I've got some good stuff inbound...Warfighter and Thunderbolt/Apache Leader...trying Imperial Settlers out again...trying to get a review copy of Hoplomachus...and in the mail is a little game called Star Wars: Rebellion.





Michael BarnesFollow Michael Barnes Follow Michael Barnes Message Michael Barnes


Sometime in the early 1980s, MichaelBarnes’ parents thought it would be a good idea to buy him a board game to keep him busy with some friends during one of those high-pressure, “free” timeshare vacations. It turned out to be a terrible idea, because the game was TSR’s Dungeon! - and the rest, as they say, is history. Michael has been involved with writing professionally about games since 2002, when he busked for store credit writing for Boulder Games’ newsletter. He has written for a number of international hobby gaming periodicals and popular Web sites. From 2004-2008, he was the co-owner of Atlanta Game Factory, a brick-and-mortar retail store. He is currently the co-founder of and as well as the Editor-in-Chief of Miniature Market’s Review Corner feature. He is married with two childen and when he’s not playing some kind of game he enjoys stockpiling trivial information about music, comics and film.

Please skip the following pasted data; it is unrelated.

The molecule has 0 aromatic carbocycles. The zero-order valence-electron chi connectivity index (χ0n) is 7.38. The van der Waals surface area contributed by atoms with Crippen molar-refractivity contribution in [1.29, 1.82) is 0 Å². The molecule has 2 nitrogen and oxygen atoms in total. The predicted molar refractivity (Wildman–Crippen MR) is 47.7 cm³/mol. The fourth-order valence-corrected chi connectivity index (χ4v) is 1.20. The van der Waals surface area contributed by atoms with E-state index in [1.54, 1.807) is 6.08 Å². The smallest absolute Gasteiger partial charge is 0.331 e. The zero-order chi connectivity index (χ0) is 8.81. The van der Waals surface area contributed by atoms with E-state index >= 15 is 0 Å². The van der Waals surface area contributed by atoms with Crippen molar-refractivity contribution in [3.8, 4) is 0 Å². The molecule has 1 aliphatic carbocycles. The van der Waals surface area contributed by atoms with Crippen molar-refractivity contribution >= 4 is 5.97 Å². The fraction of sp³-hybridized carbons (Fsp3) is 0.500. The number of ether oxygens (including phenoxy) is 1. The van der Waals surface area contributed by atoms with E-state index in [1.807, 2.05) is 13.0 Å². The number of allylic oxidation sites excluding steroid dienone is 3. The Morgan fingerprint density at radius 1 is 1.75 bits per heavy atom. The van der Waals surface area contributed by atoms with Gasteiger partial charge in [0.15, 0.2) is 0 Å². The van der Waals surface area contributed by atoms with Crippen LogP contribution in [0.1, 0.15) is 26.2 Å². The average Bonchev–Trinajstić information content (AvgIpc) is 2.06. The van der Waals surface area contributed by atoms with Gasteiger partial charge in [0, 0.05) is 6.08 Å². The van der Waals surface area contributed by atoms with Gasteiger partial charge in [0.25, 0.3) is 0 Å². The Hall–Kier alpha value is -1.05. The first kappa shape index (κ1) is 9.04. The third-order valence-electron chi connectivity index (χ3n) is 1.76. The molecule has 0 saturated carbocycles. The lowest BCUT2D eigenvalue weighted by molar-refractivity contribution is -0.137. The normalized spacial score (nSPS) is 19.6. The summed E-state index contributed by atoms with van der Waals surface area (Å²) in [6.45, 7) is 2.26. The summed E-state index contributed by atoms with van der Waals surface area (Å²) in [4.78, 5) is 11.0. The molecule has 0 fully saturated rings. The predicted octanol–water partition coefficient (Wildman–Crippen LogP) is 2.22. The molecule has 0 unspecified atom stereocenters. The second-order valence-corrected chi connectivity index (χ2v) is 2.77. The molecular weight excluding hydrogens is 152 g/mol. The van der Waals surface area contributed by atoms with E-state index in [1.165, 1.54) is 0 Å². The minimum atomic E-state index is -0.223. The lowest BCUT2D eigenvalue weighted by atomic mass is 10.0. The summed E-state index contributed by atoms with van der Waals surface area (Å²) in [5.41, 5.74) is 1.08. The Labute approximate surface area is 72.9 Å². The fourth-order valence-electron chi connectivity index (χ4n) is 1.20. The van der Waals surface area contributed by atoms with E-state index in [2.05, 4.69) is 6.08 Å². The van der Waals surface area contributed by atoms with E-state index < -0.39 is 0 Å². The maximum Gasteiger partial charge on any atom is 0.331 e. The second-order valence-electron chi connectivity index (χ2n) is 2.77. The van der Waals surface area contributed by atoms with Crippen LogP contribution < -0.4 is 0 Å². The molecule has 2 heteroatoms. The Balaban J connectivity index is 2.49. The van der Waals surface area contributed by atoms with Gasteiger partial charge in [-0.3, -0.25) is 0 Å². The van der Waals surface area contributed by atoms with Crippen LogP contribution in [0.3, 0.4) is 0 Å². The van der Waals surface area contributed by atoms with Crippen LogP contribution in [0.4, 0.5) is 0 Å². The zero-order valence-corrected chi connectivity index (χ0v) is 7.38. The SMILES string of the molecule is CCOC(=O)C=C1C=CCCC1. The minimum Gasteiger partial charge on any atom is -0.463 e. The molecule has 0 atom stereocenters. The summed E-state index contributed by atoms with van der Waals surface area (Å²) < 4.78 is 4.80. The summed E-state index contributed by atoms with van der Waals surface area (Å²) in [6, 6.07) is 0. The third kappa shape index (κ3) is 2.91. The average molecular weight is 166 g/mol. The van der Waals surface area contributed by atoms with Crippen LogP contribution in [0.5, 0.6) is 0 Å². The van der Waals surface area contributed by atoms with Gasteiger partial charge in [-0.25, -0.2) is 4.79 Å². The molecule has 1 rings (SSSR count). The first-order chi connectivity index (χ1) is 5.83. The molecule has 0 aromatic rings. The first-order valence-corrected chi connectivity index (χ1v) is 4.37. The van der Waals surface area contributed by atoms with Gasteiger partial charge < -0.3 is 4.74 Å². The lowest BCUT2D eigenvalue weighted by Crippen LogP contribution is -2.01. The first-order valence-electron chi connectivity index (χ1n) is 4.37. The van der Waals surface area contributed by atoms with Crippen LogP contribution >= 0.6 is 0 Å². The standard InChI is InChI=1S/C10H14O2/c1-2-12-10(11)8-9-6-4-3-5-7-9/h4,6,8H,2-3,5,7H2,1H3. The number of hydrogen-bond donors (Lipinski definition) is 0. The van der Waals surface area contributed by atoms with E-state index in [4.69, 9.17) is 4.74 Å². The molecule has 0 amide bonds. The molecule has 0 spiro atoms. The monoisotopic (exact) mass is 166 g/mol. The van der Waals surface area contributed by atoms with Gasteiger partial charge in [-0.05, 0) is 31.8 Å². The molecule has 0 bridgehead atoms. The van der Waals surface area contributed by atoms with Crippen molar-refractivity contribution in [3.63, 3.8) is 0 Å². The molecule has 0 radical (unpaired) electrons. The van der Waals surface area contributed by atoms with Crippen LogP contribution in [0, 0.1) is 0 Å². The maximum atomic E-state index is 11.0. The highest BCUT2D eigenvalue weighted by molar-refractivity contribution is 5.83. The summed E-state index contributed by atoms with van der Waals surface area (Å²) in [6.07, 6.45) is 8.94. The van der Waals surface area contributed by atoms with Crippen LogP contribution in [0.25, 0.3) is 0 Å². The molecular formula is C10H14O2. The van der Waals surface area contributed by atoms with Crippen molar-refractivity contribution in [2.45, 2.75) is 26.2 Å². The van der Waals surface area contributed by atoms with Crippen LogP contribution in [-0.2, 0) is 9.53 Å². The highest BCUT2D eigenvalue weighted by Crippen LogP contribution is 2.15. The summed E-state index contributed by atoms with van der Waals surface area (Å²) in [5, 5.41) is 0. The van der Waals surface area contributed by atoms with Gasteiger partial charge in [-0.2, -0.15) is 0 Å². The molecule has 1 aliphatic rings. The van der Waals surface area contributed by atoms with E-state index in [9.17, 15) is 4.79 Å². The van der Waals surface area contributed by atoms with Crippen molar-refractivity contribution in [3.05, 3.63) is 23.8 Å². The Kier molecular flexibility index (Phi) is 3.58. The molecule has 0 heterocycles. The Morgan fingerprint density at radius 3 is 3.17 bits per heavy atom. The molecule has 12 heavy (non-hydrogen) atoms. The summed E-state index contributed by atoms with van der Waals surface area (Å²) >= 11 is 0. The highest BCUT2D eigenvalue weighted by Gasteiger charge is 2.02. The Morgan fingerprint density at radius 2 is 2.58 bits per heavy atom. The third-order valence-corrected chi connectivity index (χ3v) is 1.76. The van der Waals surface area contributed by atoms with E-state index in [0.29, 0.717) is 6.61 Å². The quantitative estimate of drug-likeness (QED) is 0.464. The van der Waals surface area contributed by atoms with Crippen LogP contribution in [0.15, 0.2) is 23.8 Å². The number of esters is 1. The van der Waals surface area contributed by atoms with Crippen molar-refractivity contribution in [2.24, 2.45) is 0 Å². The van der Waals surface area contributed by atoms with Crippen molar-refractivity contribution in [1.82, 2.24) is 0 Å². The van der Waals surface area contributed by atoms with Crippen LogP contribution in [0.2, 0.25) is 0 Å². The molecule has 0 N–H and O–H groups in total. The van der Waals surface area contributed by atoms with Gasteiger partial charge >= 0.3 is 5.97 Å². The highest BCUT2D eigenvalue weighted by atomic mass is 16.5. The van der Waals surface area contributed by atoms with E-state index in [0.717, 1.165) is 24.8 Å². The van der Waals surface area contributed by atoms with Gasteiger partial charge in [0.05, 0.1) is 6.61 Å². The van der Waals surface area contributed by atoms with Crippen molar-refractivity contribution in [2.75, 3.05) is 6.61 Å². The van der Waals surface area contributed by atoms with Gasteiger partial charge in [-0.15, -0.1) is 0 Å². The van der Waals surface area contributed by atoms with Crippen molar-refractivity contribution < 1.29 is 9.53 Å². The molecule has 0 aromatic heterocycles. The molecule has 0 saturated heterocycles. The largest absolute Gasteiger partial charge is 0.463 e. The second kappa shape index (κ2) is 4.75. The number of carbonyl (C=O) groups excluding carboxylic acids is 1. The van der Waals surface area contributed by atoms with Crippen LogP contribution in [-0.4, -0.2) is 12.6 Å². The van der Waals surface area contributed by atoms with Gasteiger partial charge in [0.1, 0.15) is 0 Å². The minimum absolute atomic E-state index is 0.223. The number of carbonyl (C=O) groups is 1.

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Gary Sax's Avatar
Gary Sax replied the topic: #225081 31 Mar 2016 18:28
Stick with Pax, it is excellent despite it Eklundism.
qwertymartin's Avatar
qwertymartin replied the topic: #225088 01 Apr 2016 04:11
Pax Pamir is fantastic too. Enough of its own game, and with much more professional graphic design and rules (different designer).

Totally agree about Baseball Highlights - easily my favourite of 2015.
JEM's Avatar
JEM replied the topic: #225090 01 Apr 2016 08:02
The only way we could figure out how to balance Valeria was to only let players immediately right and left of the active take resources. That locks resource gain at a three player level. They didn't go even that far in the mid-kickstarter rule change, so the P&P is being stripped for sleeves.

We did have fun with the very first iteration of the game, strictly with three or four players. It feels like they broke it pushing for stretch goals and five player support.
Sagrilarus's Avatar